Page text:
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Annual President’s Golf Tournament Underway

NMT President Stephen Wells (right) and New Mexico State Senator Howie Morales

New Mexico Tech President Dr. Stephen Wells (right) and New Mexico State Senator Howie Morales (left)

 

23rd Annual President’s Golf Tournament Underway
This year's event raises over $190 thousand for student scholarship fund

 

25 Years of New Mexico Tech Leadership: former NMT President Dr. Dan Lopez (L) and current NMT President Dr. Stephen WellsSOCORRO -- The 23rd Annual New Mexico Tech President’s Golf Tournament is underway at Tech’s 18-hole on-campus course. The tournament is taking place this Thursday and Friday, September 14 and 15.

 

This year 78 teams have registered to play over three flights - one Thursday and the other two Friday. The tournament has raised more than $190,000 this year to help Tech students complete their degree program and reached $156,000 last year. Over the years, the President’s Scholarship Fund has helped 380 students finish their degrees. Tech has distributed more than $655,000 in scholarships to those 380 students.

 

The tournament has raised more than $3 million over its history, meaning this scholarship fund will remain healthy and helping Tech students for years to come. During the 2015-2016 school year, this fund helped 34 students with $78,222 of scholarship funding.

 

The 2017 tournament marks its second year being hosted by NMT President Dr. Stephen Wells, who is happy to see the tournament grow under his watch.

 

“This is such a great event and it supports such an important group of students,” President Wells said. “We’re all proud to see the tournament grow this year and allow us to assist as many of our students as possible. This tournament is a tremendous way for people to enjoy one of New Mexico Tech’s most pristine venues. None of this would be possible without the generosity of our sponsors.”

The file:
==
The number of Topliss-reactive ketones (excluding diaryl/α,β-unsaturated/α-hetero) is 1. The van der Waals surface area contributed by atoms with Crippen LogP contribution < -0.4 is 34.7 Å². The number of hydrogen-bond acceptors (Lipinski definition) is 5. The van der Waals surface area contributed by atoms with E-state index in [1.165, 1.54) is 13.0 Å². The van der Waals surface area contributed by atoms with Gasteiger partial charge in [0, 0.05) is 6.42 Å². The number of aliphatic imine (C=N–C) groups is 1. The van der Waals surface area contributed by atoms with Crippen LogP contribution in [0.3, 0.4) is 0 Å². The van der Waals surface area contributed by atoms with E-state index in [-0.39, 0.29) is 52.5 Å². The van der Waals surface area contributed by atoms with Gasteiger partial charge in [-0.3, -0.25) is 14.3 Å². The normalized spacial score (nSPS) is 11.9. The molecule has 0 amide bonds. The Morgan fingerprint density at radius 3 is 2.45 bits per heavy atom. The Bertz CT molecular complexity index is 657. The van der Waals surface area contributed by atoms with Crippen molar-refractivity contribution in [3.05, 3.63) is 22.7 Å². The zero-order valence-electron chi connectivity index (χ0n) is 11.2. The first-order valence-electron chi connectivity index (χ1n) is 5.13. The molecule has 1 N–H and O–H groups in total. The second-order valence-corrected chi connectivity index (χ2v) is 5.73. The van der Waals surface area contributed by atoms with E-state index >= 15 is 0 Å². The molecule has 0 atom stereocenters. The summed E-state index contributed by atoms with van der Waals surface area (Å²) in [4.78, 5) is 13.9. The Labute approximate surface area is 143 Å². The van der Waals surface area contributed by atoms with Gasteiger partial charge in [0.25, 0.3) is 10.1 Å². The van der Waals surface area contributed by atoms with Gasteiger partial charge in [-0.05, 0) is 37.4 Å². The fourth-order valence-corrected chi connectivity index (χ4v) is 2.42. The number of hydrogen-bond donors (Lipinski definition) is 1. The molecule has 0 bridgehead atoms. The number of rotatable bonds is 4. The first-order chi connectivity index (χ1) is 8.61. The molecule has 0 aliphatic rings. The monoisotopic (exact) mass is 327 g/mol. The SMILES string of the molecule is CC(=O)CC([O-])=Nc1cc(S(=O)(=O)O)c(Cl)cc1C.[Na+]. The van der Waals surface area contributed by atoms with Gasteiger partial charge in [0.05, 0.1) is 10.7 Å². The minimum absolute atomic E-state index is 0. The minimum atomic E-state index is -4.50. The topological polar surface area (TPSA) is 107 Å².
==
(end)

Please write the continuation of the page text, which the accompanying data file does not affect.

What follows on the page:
The tournament was started by former NMT President Daniel H. Lopez to meet the financial needs of students at Tech who have run out of financial aid and exhausted other sources to cover tuition expenses. This tournament allows students who otherwise wouldn’t have the means to complete their degree program.

 

The difficulty of the university’s curriculum often contributes to student’s financial challenges. Most undergraduate students at the state-sponsored science and engineering school take at least five years to complete a bachelor’s degree. In 2015, about 15 percent of the graduates finished in four years.

Since most government scholarship programs, such as the Lottery Scholarship, only fund four years of university study, the President’s Scholarship Fund typically helps fifth-year students complete their degree work.

 

The fund also helps other disadvantaged students. For instance, after Hurricane Katrina devastated New Orleans in August 2005, the fund helped three students transfer from waterlogged campuses in Louisiana to New Mexico Tech. The Financial Aid office refers students in need to one of the Vice Presidents who then makes a recommendation to the President.